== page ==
The movie, "The Right Stuff" had a phrase spoken when someone did well. I recall it as "Fuckin A, Bubba!" Well, now we can say "Falcon H, Bubba." It may be more polite, but it is entirely accurate and we can all look forward to seeing what comes next. I know that SpaceX is planning a larger rocket, known as the "BFR." I won't speculate on what BFR might be an acronym for, but I'll guess it is in the same spirit as the bubba comments in "The Right Stuff." When the BFR launches, we will finally go beyond what we accomplished with the Saturn V back in 1967.

Yup, perhaps our best days DO lie ahead, though probably none of our astronauts that went to the Moon will see mankind first set foot on Mars.

Sunday, January 28

Pay Attention to Motorcyclists

From Youtube

This morning, I saw a motorcycle video that has direct application for how we bicyclists can better operate more defensively (safely) on the road. The video is embedded at the top of this post. While I think the whole video is well worth a watch, it gets down to brass tacks about 2:07 in.

The video, at top, concerned how motorcyclists might operate in order to reduce the liklihood of a motorist up ahead pulling out or making a crossing turn (left turn for us in the US or right turn for our compatriots that operate on the wrong side of the road). I don't know if it might help with following traffic. I suspect not.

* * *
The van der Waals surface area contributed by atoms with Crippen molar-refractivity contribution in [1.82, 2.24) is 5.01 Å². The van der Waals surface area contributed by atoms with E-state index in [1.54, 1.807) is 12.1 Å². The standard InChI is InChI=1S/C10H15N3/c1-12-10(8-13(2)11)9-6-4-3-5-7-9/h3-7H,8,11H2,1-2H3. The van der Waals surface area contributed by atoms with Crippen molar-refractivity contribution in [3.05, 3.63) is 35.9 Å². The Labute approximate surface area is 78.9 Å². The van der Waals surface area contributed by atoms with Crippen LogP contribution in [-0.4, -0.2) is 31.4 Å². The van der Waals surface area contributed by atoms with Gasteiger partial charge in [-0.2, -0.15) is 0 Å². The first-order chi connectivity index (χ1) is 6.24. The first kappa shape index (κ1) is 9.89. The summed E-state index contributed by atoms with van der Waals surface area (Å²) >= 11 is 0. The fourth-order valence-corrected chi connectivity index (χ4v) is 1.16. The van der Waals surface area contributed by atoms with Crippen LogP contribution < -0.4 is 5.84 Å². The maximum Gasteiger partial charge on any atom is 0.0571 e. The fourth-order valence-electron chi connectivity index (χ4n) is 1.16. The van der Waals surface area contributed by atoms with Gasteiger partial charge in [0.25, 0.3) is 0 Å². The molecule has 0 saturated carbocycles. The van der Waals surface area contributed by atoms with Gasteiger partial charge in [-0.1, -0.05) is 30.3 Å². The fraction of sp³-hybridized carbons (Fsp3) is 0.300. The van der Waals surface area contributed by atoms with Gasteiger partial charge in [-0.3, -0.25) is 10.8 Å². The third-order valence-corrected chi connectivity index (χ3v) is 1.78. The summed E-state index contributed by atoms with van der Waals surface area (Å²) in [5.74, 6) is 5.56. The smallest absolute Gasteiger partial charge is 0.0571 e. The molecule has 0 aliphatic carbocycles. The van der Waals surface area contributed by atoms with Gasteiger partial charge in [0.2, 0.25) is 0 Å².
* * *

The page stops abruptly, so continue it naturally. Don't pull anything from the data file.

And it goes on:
This accident is often called the "SMIDSY,' (Sorry Mate, I Didn't See You). The counter to this was termed the "SIAM" (SMIDSY Identification and Avoidance Maneuver." While cyclists ususally ride slower than motorcyclists, most of the other items in the video apply. I've experienced SMIDSY situations myself, such as one related here. The video does not address the greater probability of experiencing a SMIDSY in the dark. It DOES touch on high vis vests, noting that they might add to biker camaflage by breaking up the biker's outline. I'm not sure breaking up the outline really hurts visibility, but it's a point I'd never considered before.

At bottom is another video, focused purely on the SIAM - which the videographer calls the "SMIDSY Weave." The relevant maneuver starts just twenty seconds after the start of the video. It was made in the US so the sightlines are more what I'm used to seeing. It DOES help if we pay attention to motorcyclists!